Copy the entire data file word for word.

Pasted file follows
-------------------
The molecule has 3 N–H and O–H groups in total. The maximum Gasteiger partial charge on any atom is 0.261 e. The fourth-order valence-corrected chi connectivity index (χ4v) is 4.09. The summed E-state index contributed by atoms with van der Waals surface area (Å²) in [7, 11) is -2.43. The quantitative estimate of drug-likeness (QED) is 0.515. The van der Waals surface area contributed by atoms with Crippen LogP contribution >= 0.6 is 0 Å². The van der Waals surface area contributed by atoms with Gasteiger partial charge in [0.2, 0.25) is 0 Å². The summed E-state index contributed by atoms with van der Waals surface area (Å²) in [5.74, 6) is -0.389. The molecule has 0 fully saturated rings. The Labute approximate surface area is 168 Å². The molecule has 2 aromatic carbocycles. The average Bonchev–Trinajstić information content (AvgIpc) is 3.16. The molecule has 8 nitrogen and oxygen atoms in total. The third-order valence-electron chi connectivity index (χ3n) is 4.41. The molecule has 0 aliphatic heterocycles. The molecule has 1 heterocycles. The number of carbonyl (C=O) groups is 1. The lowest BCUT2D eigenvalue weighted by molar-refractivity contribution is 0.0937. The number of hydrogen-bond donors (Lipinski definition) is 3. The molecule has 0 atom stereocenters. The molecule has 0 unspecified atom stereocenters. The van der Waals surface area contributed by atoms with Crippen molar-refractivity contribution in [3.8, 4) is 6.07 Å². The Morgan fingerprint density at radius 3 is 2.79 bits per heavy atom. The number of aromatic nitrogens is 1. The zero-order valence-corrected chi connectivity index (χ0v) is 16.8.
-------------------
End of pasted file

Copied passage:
The molecule has 3 N–H and O–H groups in total. The maximum Gasteiger partial charge on any atom is 0.261 e. The fourth-order valence-corrected chi connectivity index (χ4v) is 4.09. The summed E-state index contributed by atoms with van der Waals surface area (Å²) in [7, 11) is -2.43. The quantitative estimate of drug-likeness (QED) is 0.515. The van der Waals surface area contributed by atoms with Crippen LogP contribution >= 0.6 is 0 Å². The van der Waals surface area contributed by atoms with Gasteiger partial charge in [0.2, 0.25) is 0 Å². The summed E-state index contributed by atoms with van der Waals surface area (Å²) in [5.74, 6) is -0.389. The molecule has 0 fully saturated rings. The Labute approximate surface area is 168 Å². The molecule has 2 aromatic carbocycles. The average Bonchev–Trinajstić information content (AvgIpc) is 3.16. The molecule has 8 nitrogen and oxygen atoms in total. The third-order valence-electron chi connectivity index (χ3n) is 4.41. The molecule has 0 aliphatic heterocycles. The molecule has 1 heterocycles. The number of carbonyl (C=O) groups is 1. The lowest BCUT2D eigenvalue weighted by molar-refractivity contribution is 0.0937. The number of hydrogen-bond donors (Lipinski definition) is 3. The molecule has 0 atom stereocenters. The molecule has 0 unspecified atom stereocenters. The van der Waals surface area contributed by atoms with Crippen molar-refractivity contribution in [3.8, 4) is 6.07 Å². The Morgan fingerprint density at radius 3 is 2.79 bits per heavy atom. The number of aromatic nitrogens is 1. The zero-order valence-corrected chi connectivity index (χ0v) is 16.8.